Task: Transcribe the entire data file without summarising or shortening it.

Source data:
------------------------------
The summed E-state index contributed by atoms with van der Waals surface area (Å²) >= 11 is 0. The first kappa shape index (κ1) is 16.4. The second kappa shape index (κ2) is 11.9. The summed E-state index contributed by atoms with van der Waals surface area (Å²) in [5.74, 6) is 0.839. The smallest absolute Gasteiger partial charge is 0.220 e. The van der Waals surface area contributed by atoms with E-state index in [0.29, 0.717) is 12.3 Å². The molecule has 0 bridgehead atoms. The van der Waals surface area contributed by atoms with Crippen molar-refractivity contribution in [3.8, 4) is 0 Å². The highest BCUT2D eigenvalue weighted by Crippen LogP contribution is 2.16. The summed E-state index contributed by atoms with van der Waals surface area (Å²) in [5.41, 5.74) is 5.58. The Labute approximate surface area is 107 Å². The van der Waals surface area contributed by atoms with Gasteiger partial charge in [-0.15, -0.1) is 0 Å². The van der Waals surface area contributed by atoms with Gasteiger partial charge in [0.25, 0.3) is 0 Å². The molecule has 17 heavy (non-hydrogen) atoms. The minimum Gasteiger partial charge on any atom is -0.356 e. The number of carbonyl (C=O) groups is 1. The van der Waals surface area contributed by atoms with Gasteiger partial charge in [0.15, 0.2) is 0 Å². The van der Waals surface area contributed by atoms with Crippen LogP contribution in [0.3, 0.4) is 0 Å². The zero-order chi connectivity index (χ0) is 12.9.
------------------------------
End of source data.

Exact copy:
The summed E-state index contributed by atoms with van der Waals surface area (Å²) >= 11 is 0. The first kappa shape index (κ1) is 16.4. The second kappa shape index (κ2) is 11.9. The summed E-state index contributed by atoms with van der Waals surface area (Å²) in [5.74, 6) is 0.839. The smallest absolute Gasteiger partial charge is 0.220 e. The van der Waals surface area contributed by atoms with E-state index in [0.29, 0.717) is 12.3 Å². The molecule has 0 bridgehead atoms. The van der Waals surface area contributed by atoms with Crippen molar-refractivity contribution in [3.8, 4) is 0 Å². The highest BCUT2D eigenvalue weighted by Crippen LogP contribution is 2.16. The summed E-state index contributed by atoms with van der Waals surface area (Å²) in [5.41, 5.74) is 5.58. The Labute approximate surface area is 107 Å². The van der Waals surface area contributed by atoms with Gasteiger partial charge in [-0.15, -0.1) is 0 Å². The van der Waals surface area contributed by atoms with Gasteiger partial charge in [0.25, 0.3) is 0 Å². The molecule has 17 heavy (non-hydrogen) atoms. The minimum Gasteiger partial charge on any atom is -0.356 e. The number of carbonyl (C=O) groups is 1. The van der Waals surface area contributed by atoms with Gasteiger partial charge in [0.15, 0.2) is 0 Å². The van der Waals surface area contributed by atoms with Crippen LogP contribution in [0.3, 0.4) is 0 Å². The zero-order chi connectivity index (χ0) is 12.9.